University of Minnesota scientists hope that two new studies will enhance understanding of the underlying causes of Parkinson’s disease, potentially leading to the development of new drug therapies and treatment options for patients.
In one study, neuroscientist Michael Lee, Ph.D., and his colleagues examined one of the obvious causes of the progression of Parkinson’s: dying neurons in the patient’s brain.
In the lab, researchers discovered a protein called alpha-synuclein with the potential to build up in the endoplasmic reticulum, the part of a neuron responsible for producing dopamine. Accumulation of alpha-synuclein can disrupt the neuron’s functioning, and the cell eventually dies.
Aiming to confirm their previous finding, Lee’s team in another study identified the mechanism behind the death of the cells. When they therapeutically targeted this pathway, they saw a delay in the progression of Parkinson’s disease in an animal model.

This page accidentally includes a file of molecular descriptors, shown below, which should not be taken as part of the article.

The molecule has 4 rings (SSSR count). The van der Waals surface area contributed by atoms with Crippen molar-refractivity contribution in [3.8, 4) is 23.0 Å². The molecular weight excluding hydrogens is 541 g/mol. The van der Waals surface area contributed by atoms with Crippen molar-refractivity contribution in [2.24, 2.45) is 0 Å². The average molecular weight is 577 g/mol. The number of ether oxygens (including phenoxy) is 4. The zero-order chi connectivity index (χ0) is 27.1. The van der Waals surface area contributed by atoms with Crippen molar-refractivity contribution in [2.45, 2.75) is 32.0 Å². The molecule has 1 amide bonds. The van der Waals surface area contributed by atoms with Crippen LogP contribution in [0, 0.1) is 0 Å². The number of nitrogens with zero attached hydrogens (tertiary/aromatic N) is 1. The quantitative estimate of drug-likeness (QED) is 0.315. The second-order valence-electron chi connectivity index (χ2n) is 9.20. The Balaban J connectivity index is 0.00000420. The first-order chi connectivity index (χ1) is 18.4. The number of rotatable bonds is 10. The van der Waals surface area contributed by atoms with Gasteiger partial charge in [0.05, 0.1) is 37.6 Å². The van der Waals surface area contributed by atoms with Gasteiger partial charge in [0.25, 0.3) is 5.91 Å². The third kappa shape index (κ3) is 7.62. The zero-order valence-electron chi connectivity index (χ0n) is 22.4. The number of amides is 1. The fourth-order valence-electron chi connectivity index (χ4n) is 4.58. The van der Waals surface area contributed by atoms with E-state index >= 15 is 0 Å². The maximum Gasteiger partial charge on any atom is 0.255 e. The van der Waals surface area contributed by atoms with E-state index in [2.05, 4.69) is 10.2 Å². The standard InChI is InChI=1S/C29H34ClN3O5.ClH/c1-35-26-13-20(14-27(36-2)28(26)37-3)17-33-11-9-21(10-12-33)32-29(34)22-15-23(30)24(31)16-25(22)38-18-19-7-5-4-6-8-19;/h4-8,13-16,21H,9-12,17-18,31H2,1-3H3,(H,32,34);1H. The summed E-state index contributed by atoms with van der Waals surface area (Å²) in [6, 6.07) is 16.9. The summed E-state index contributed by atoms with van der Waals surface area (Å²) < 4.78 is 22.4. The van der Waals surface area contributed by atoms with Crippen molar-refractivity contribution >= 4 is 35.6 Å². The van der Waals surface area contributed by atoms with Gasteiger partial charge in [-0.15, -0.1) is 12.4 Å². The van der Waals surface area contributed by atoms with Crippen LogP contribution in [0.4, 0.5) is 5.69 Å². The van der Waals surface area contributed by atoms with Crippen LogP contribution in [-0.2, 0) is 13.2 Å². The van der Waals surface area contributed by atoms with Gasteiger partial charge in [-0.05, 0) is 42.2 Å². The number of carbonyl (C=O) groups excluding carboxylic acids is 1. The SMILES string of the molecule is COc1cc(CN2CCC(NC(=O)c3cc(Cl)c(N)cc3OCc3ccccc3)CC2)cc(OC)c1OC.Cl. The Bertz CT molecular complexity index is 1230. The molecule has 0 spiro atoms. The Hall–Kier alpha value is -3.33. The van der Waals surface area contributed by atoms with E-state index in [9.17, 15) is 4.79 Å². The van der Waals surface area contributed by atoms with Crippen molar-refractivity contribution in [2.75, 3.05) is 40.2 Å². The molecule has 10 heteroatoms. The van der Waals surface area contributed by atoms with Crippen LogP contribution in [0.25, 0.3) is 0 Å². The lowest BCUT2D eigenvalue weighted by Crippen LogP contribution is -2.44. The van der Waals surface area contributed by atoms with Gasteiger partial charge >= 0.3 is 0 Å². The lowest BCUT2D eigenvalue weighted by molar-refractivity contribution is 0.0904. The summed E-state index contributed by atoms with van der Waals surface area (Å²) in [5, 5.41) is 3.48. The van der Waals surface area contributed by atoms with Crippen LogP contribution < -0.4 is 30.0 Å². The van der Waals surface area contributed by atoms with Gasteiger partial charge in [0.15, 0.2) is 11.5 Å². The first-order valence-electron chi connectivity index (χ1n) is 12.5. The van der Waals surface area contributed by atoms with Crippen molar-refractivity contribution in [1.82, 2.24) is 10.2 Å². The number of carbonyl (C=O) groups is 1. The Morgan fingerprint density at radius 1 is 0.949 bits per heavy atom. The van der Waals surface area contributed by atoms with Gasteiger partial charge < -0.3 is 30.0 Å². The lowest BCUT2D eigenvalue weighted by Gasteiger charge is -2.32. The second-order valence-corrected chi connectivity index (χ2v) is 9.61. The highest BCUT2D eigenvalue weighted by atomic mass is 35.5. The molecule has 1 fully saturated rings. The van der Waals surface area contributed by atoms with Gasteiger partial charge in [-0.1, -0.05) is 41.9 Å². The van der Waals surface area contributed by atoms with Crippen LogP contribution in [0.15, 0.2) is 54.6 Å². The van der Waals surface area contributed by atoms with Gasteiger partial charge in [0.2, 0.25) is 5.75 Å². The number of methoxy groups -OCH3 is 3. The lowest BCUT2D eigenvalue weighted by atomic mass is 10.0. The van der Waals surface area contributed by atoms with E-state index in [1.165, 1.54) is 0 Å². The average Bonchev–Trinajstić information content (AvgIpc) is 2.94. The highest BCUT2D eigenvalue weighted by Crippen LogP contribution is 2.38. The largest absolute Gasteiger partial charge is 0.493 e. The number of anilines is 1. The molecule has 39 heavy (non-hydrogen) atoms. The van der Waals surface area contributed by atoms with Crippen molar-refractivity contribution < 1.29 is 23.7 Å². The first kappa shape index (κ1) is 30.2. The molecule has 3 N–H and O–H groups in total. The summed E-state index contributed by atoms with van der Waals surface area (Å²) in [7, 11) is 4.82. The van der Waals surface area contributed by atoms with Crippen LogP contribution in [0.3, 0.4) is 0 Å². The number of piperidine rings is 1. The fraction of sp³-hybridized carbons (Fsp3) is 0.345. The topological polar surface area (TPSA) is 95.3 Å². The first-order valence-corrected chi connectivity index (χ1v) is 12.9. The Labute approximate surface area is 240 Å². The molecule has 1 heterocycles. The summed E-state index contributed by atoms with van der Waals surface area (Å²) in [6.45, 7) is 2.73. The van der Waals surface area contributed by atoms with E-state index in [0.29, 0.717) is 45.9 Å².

“Ultimately, our initial study looks to reduce the stress placed on the endoplasmic reticulum, which we believe would delay the onset and/ or progression of PD,” says Lee, who was the lead investigator of both studies. “In our second study, we put [our hypothesis] to the test in animal studies. We treated mice and rats with the compound Salubrinal, which alleviates stress in the endoplasmic reticulum and decreases the number of neuron cells that die.”
The mice treated with Salubrinal were significantly healthier and lived longer than those that received a placebo, he says.
Lee says this knowledge will inform future research on how other compounds like Salubrinal could be made more effective and usable in humans to one day treat Parkinson’s disease.